This opioid can be useful if you have both bone and nerve pain. Particularly if morphine has not helped your pain or has given you unpleasant side effects. Oxycodone is available as an injectable liquid, a liquid that you drink or as capsules to swallow. These preparations are called OxyNorm. There is a slow release tablet called OxyContin. You should have a supply of the immediate release type oxycodone to take, in case you have any extra pain while you are taking the slow release tablets.
Hydromorphone is a strong opioid. It is also called Palladone and is available as
- Immediate release capsules
- Slow release capsules that you take every 12 hours (Palladone SR)
- An injectable liquid
While you are taking slow release tablets you should also have a supply of the immediate release type hydromorphone, in case you have any extra pain.
Methadone is a strong opioid. It works very well at controlling nerve pain. It is available as
- A liquid that you swallow
- An injectable liquid
Codeine is a weak opioid and is usually the first choice of drug if non opioid drugs are not enough to control your pain. A number of tablets combine codeine and paracetamol, for example co-codamol or co-dydramol.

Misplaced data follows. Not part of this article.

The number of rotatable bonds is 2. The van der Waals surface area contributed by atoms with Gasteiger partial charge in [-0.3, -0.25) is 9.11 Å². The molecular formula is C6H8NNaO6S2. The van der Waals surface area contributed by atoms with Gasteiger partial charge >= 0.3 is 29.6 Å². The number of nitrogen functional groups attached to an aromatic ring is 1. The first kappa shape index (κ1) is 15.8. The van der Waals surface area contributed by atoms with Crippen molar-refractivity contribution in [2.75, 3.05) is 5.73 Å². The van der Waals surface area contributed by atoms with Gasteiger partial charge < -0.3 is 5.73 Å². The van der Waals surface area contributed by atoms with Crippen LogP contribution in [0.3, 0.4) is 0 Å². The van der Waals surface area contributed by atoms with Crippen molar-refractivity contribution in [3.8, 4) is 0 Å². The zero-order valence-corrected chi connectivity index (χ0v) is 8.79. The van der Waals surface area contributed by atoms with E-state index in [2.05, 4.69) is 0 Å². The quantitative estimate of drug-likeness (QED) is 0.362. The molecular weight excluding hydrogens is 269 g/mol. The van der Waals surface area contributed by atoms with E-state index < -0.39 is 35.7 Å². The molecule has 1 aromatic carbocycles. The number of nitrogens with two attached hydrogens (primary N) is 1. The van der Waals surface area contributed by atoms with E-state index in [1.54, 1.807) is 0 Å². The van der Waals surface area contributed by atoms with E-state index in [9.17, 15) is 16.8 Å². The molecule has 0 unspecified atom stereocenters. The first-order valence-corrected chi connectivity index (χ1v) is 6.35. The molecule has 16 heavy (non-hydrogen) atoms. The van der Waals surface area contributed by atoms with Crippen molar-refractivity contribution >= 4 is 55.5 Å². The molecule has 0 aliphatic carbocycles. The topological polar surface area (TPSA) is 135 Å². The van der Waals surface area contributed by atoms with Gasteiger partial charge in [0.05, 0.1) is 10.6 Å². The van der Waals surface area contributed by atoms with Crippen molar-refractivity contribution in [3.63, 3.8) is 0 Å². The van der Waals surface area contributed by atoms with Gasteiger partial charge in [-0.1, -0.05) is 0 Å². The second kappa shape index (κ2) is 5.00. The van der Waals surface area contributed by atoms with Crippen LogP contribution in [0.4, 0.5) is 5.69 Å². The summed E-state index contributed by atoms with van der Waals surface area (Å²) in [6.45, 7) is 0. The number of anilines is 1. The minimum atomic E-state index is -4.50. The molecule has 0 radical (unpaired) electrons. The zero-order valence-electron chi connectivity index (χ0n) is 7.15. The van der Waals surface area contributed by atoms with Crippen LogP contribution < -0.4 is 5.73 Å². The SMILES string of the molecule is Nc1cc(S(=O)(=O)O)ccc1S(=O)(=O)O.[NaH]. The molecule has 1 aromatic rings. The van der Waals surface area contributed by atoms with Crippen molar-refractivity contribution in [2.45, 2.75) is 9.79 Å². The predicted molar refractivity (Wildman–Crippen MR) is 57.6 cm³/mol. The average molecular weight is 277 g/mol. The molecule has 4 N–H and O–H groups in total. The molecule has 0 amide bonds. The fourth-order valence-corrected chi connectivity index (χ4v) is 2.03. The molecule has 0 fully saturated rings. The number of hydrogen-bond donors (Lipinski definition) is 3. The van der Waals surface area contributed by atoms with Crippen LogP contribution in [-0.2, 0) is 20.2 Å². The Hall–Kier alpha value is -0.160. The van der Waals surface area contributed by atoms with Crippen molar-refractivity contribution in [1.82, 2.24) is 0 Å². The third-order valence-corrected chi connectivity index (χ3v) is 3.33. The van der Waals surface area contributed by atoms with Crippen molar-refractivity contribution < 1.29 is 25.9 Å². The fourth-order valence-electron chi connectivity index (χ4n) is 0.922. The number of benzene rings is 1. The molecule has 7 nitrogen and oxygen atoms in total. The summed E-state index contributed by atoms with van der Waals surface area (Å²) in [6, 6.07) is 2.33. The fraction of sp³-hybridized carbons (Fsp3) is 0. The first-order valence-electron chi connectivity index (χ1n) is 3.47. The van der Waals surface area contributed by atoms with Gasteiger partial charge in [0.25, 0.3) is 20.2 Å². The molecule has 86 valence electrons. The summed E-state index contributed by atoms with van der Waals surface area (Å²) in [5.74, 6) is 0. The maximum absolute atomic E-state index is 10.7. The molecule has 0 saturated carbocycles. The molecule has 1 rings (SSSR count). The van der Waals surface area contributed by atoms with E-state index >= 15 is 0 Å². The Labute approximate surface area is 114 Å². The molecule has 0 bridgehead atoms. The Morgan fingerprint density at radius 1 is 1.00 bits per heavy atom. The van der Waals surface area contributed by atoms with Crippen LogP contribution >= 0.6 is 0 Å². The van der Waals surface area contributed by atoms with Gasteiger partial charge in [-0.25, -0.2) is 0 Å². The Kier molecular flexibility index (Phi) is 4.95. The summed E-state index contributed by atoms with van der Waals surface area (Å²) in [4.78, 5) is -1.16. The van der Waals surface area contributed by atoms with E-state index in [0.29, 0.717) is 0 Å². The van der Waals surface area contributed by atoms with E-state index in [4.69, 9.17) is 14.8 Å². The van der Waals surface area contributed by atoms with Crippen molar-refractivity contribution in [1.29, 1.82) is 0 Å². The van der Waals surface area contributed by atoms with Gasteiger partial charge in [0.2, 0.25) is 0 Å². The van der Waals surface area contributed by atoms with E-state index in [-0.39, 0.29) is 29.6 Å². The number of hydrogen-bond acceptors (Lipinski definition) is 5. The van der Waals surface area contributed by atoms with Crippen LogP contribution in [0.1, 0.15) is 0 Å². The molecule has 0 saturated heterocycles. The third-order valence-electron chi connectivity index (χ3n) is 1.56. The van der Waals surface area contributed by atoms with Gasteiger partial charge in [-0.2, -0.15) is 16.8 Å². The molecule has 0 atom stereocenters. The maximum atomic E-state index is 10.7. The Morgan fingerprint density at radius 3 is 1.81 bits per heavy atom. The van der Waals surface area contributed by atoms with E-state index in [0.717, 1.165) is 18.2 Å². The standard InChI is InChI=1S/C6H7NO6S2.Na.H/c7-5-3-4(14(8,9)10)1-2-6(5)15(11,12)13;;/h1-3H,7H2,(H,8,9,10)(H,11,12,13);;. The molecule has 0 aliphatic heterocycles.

Tramadol is a weak opioid and is available as
- Tablets or capsules (Tramacet or Zamadol)
- Slow release tablets or capsules that you take every 12 hours (Dromadol, Nobligan or Tradorec)
- Tablets that dissolve on your tongue (Zamadol melt)
While you are taking slow release tablets you should also have a supply of the immediate release type tramadol, in case you have any extra pain. The maximum dose of tramadol you can have in 24 hours is 400 mg.
There is information about the side effects of opioids in this section.
These include drugs such as paracetamol and anti inflammatory drugs. Anti inflammatories are often called non steroidal anti inflammatory drugs (NSAIDs for short). These drugs are very good for relieving bone and muscle pain. They can help improve pain relief when you take them with stronger painkillers.
There are many different non steroidal anti inflammatory drugs. They include
You can have these drugs in different ways including
- As a liquid or tablet every 4 to 8 hours
- As slow release tablets that you take every 12 hours
- As an injection
- As a suppository (into your back passage)
Some of these drugs are available without a prescription, but always ask your doctor for advice on when and if to take them. They can irritate your stomach lining and you shouldn't take them if you have any history of stomach ulcers or stomach bleeding. They can also slow the time it takes for your blood to clot and so you should not take them with other drugs that slow your blood clotting, such as warfarin. Some can have an effect on how your kidneys work.